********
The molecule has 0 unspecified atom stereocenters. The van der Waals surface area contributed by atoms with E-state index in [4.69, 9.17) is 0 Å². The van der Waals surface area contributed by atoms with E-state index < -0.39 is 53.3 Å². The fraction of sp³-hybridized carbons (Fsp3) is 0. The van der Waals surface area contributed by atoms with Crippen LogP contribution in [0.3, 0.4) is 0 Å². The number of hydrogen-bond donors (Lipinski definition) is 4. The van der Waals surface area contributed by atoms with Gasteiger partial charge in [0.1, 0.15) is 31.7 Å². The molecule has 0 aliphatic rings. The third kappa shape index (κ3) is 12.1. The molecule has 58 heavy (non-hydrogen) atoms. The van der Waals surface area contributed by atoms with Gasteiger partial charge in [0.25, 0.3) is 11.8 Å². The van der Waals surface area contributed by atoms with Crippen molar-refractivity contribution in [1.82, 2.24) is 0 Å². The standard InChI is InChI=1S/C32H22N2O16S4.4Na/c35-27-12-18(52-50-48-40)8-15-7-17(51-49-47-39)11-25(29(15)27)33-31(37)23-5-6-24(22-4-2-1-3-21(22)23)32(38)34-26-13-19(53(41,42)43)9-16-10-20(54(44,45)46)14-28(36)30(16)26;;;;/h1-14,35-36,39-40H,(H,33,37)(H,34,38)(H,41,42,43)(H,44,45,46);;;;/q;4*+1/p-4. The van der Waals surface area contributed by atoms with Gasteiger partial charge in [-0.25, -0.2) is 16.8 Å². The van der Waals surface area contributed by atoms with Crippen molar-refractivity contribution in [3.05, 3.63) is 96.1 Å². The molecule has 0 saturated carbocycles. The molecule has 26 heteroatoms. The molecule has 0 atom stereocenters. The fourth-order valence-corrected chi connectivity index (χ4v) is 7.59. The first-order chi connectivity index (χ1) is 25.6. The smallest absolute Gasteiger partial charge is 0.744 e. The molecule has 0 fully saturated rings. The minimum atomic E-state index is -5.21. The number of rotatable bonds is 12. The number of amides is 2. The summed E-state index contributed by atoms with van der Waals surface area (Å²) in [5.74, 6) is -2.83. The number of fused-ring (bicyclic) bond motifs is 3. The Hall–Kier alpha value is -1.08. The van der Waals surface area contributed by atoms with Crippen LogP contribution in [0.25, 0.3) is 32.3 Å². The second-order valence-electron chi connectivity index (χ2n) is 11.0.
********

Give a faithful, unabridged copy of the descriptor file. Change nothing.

The molecule has 0 unspecified atom stereocenters. The van der Waals surface area contributed by atoms with E-state index in [4.69, 9.17) is 0 Å². The van der Waals surface area contributed by atoms with E-state index < -0.39 is 53.3 Å². The fraction of sp³-hybridized carbons (Fsp3) is 0. The van der Waals surface area contributed by atoms with Crippen LogP contribution in [0.3, 0.4) is 0 Å². The number of hydrogen-bond donors (Lipinski definition) is 4. The van der Waals surface area contributed by atoms with Gasteiger partial charge in [0.1, 0.15) is 31.7 Å². The molecule has 0 aliphatic rings. The third kappa shape index (κ3) is 12.1. The molecule has 58 heavy (non-hydrogen) atoms. The van der Waals surface area contributed by atoms with Gasteiger partial charge in [0.25, 0.3) is 11.8 Å². The van der Waals surface area contributed by atoms with Crippen molar-refractivity contribution in [1.82, 2.24) is 0 Å². The standard InChI is InChI=1S/C32H22N2O16S4.4Na/c35-27-12-18(52-50-48-40)8-15-7-17(51-49-47-39)11-25(29(15)27)33-31(37)23-5-6-24(22-4-2-1-3-21(22)23)32(38)34-26-13-19(53(41,42)43)9-16-10-20(54(44,45)46)14-28(36)30(16)26;;;;/h1-14,35-36,39-40H,(H,33,37)(H,34,38)(H,41,42,43)(H,44,45,46);;;;/q;4*+1/p-4. The van der Waals surface area contributed by atoms with Gasteiger partial charge in [-0.25, -0.2) is 16.8 Å². The van der Waals surface area contributed by atoms with Crippen molar-refractivity contribution in [3.05, 3.63) is 96.1 Å². The molecule has 0 saturated carbocycles. The molecule has 26 heteroatoms. The molecule has 0 atom stereocenters. The fourth-order valence-corrected chi connectivity index (χ4v) is 7.59. The first-order chi connectivity index (χ1) is 25.6. The smallest absolute Gasteiger partial charge is 0.744 e. The molecule has 0 fully saturated rings. The minimum atomic E-state index is -5.21. The number of rotatable bonds is 12. The number of amides is 2. The summed E-state index contributed by atoms with van der Waals surface area (Å²) in [5.74, 6) is -2.83. The number of fused-ring (bicyclic) bond motifs is 3. The Hall–Kier alpha value is -1.08. The van der Waals surface area contributed by atoms with Crippen LogP contribution in [0.25, 0.3) is 32.3 Å². The second-order valence-electron chi connectivity index (χ2n) is 11.0.